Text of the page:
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Systemd-homed: Systemd Now Working To Improve Home Directory Handling

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  • #21
    Originally posted by ElectricPrism View Post
    I have been interesed in read only root for a while.
    Fedora SilverBlue works great.

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    • #22
      Well I actually like the changes that systemd has introduced , but I am not so sure about this one. As far as I understand from a quick look at the slides both concepts wants your home directory to be a image file. Am I understanding it correctly that homed don't allow for a standard directory anymore?

      http://www.dirtcellar.net

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      • #23
        I like the proposed features, but I'm not a fan of JSON for storing user records. It's not sufficiently in line with the UNIX ethos of ensuring that this sort of data is friendly for human editing in case of trouble.

        Assuming support for hierarchical records is the reason they're not using more traditional Unixy metaformats, TOML would be better for that.

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        • #24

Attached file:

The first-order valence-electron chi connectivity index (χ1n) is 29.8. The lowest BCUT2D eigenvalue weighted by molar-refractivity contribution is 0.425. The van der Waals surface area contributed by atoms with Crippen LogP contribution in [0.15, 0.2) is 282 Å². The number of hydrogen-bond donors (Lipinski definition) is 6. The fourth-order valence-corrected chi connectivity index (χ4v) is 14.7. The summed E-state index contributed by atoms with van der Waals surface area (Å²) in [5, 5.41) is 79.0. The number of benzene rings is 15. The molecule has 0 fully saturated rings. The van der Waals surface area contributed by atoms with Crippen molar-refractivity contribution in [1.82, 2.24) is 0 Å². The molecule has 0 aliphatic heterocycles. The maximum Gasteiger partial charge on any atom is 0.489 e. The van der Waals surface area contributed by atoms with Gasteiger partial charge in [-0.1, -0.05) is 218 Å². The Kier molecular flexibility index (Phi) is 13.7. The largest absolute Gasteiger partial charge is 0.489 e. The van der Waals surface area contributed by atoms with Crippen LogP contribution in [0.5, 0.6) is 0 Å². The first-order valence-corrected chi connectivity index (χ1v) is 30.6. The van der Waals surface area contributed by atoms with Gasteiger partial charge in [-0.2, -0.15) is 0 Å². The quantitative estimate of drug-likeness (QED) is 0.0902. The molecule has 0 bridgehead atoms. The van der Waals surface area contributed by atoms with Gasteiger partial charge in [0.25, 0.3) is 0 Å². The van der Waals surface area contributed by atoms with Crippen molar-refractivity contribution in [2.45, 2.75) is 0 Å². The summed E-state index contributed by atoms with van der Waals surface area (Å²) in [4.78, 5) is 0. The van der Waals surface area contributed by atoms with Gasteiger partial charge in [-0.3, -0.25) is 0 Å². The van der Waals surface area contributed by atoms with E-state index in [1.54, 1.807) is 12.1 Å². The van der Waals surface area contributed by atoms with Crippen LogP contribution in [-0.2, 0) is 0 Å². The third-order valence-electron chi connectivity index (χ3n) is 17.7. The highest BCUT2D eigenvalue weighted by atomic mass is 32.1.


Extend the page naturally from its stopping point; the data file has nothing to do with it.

Originally posted by ssokolow View Post
          I like the proposed features, but I'm not a fan of JSON for storing user records. It's not sufficiently in line with the UNIX ethos of ensuring that this sort of data is friendly for human editing in case of trouble.

          Assuming support for hierarchical records is the reason they're not using more traditional Unixy metaformats, TOML would be better for that.
          JSON is just fine for manual editing. I have no difficulty editing my VS Code config by hand. On top of the rich type system, there is a parsing library available, often included in the stdlib, for nearly every programming language.

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          • #25
            Yeah, no. systemd should stay in /etc, /usr and related OS level stuff. Stay out of my home directory. I've had more or less the same .cshrc and .login file since the late 90s with some tweaks here and there to add / remove aliases / whatever. No problem moving that between Linux / FreeBSD servers, laptops, and desktops. A couple of shell scripts to create tarballs of various directories and config files, sync them off via a cron job and voila, Bob's your uncle. At anytime I have more or less the same set of basic configs, PGP keys, SSH related files, and some "local" data available to me via single script call. I could get fancy and use git, but haven't really seen the need.
            Last edited by rhavenn; 09-20-2019, 03:02 PM.

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            • #26
              This actually makes a lot of sense and I feel like Lennard should stop naming things after systemd otherwise people will hate it for no reason.

              the /etc/passwd /etc/shadow stuff is ridiculously outdated. macOS has moved away from it too.